The western coast of the United States of America had never been properly or officially explored and charted before the 1800s. Thomas Jefferson had advocated the expansion of the United States towards the west.
Upon the purchase of the Louisiana territory from France, Congress approved President Jefferson's plan to organize an expedition into the northwestern wilderness, which was still an unexplored region.
"The objective of your mission is to explore the Missouri river, and such principal streams of it, as, by its course and communication with the waters of the Pacific ocean,...
...whether the Columbia, Oregon, Colorado, or any other river may offer the most direct and practicable water communication across the continent, for the purposes of commerce", as written by President Thomas Jefferson to Captain Meriwether Lewis in a letter dated June 20, 1803.
Members of the Corps of Discovery
The expedition was named 'The Corps of Discovery'. The Corps of Discovery consisted of 30 members serving in the United States Army.
- Meriwether Lewis
- William Clark
- Charles Floyd
- Patric Gass
- John Ordway
- Nathaniel Pryor
- William Bratton
- John Collins
- John Colter
- Pierre Cruzatte
- Joseph Field
- Reuben Field
- Robert Frazer
- George Gibson
- Silas Goodrich
- Hugh Hall
- Thomas Proctor Howard
- Francis LaBiche
- Jean Baptiste LePage
- Hugh McNeal
- John Potts
- George Shannon
- John Shields
- John B. Thompson
- Peter M. Weiser
- William Werner
- Joseph Whitehouse
- Alexander Hamilton
- Richard Windsor
- George Drouillard
- Jean Baptiste
- Baptiste Deschamps
- Pierre Dorion
The expedition was planned by President Thomas Jefferson. On January 18, 1803, he proposed the plan of the expedition before the Congress, through a secret message. The Congress sanctioned a fund of $2,500 for the journey. In the spring of 1803, Meriwether Lewis was appointed as the leader of the expedition. He began to receive his training in Philadelphia.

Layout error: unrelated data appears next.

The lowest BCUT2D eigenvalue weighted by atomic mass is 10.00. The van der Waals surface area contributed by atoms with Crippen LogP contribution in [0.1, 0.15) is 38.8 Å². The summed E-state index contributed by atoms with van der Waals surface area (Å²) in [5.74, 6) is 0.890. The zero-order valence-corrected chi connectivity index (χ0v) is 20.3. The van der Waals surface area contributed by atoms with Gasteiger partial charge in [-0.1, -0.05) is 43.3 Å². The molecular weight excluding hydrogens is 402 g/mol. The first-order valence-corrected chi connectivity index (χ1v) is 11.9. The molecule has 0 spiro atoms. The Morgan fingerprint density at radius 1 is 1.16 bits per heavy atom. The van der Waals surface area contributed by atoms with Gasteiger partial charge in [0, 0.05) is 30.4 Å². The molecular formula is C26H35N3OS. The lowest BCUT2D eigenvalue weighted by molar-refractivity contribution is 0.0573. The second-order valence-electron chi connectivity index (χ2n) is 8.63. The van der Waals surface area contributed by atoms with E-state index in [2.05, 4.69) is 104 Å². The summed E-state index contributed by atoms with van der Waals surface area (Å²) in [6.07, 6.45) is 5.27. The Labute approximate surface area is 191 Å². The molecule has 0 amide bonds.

The report of the successful purchase of Louisiana was communicated to the United States in July 1803. In summer, Lewis supervised the construction of the keel-boat, recruited all the other members of the expedition, and selected William Clark as his partner. The first winter camp, Camp Wood, was established on the banks of river Wood, near Illinois.
The actual journey of the Corps of Discovery began on May 14, 1804. The first meeting with the local American Indians was held on August 30,1804, with the Yankton Sioux tribe. There was interaction with the Mandan and Hidatsa tribes in their journey westwards.
On November 4, 1804, Canadian fur trader Toussaint Charbonneau and his wife Sacagawea joined the expedition as interpreters. The winter of 1804 was spent in Fort Mandan.
On April 7, 1805, a shipment of the collected facts and samples was sent to the President. On June 1, the expedition reached a point where the Missouri river forked. After a thirteen-day journey from the unmarked fork, Lewis reached the massive falls of Missouri.
The five enormous cascades were named as the Great Falls of Missouri. On September 11, the Corps of Discovery began crossing the Rocky mountains, an enterprise that lasted till September 23. The expedition reached the Pacific coast on November 24.
The return journey from the western coast of the Pacific ocean began on March 23, 1806, and ended on September 23, when the Corps of Discovery reached St. Louis.
During the course of the expedition, the members of Corps of Discovery maintained several personal journals, that proved very helpful for later expeditions in the region. The expedition mapped the unknown regions of the Northwest, and made about 140 maps.
The exact span and height of the Rocky mountains was also estimated by the expedition. It was earlier believed that the span of the Rocky mountains was rather short, and it would take only one day to cross them!
As the expedition was of a scientific nature, it also made many natural studies. During the course of the expedition, over 100 species of animals and 176 new plants were discovered. The most interesting discovery was that of the prairie dog, which was gifted to President Jefferson by the members of the expedition.
Over the course of the journey, the members also established very good relations with the Amerindians that proved helpful in the later years. Sacagawea, who acted as an interpreter, belonged to the Shoshone tribe.
Due to her presence, hostile tribes never posed any resistance, but instead welcomed them warmly. Lewis and Clark did not fully accomplish the task of setting up a channel of communication through the rivers, but they discovered a vast portion of the unexplored regions of the United States.